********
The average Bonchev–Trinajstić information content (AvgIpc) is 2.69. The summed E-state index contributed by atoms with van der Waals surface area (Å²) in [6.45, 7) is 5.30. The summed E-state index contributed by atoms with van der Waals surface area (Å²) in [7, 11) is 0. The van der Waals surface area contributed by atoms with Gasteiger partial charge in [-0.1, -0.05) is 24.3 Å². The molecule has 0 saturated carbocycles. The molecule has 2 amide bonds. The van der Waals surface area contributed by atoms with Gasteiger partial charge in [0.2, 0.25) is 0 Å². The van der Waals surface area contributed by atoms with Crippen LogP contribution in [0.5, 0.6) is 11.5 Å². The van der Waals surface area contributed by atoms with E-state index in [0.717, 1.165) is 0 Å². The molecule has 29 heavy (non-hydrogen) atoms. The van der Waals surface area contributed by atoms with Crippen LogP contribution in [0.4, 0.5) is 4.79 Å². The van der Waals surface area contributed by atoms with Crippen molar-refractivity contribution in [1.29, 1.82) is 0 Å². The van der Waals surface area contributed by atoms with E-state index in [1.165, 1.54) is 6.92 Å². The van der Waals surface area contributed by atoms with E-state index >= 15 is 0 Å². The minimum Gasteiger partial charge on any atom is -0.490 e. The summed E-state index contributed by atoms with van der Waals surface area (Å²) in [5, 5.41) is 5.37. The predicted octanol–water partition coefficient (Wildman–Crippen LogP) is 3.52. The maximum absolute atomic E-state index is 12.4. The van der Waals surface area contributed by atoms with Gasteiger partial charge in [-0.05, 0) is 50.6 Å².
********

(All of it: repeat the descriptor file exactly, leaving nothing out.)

The average Bonchev–Trinajstić information content (AvgIpc) is 2.69. The summed E-state index contributed by atoms with van der Waals surface area (Å²) in [6.45, 7) is 5.30. The summed E-state index contributed by atoms with van der Waals surface area (Å²) in [7, 11) is 0. The van der Waals surface area contributed by atoms with Gasteiger partial charge in [-0.1, -0.05) is 24.3 Å². The molecule has 0 saturated carbocycles. The molecule has 2 amide bonds. The van der Waals surface area contributed by atoms with Gasteiger partial charge in [0.2, 0.25) is 0 Å². The van der Waals surface area contributed by atoms with Crippen LogP contribution in [0.5, 0.6) is 11.5 Å². The van der Waals surface area contributed by atoms with E-state index in [0.717, 1.165) is 0 Å². The molecule has 29 heavy (non-hydrogen) atoms. The van der Waals surface area contributed by atoms with Crippen LogP contribution in [0.4, 0.5) is 4.79 Å². The van der Waals surface area contributed by atoms with Crippen molar-refractivity contribution in [1.29, 1.82) is 0 Å². The van der Waals surface area contributed by atoms with E-state index in [1.165, 1.54) is 6.92 Å². The van der Waals surface area contributed by atoms with E-state index >= 15 is 0 Å². The minimum Gasteiger partial charge on any atom is -0.490 e. The summed E-state index contributed by atoms with van der Waals surface area (Å²) in [5, 5.41) is 5.37. The predicted octanol–water partition coefficient (Wildman–Crippen LogP) is 3.52. The maximum absolute atomic E-state index is 12.4. The van der Waals surface area contributed by atoms with Gasteiger partial charge in [-0.05, 0) is 50.6 Å².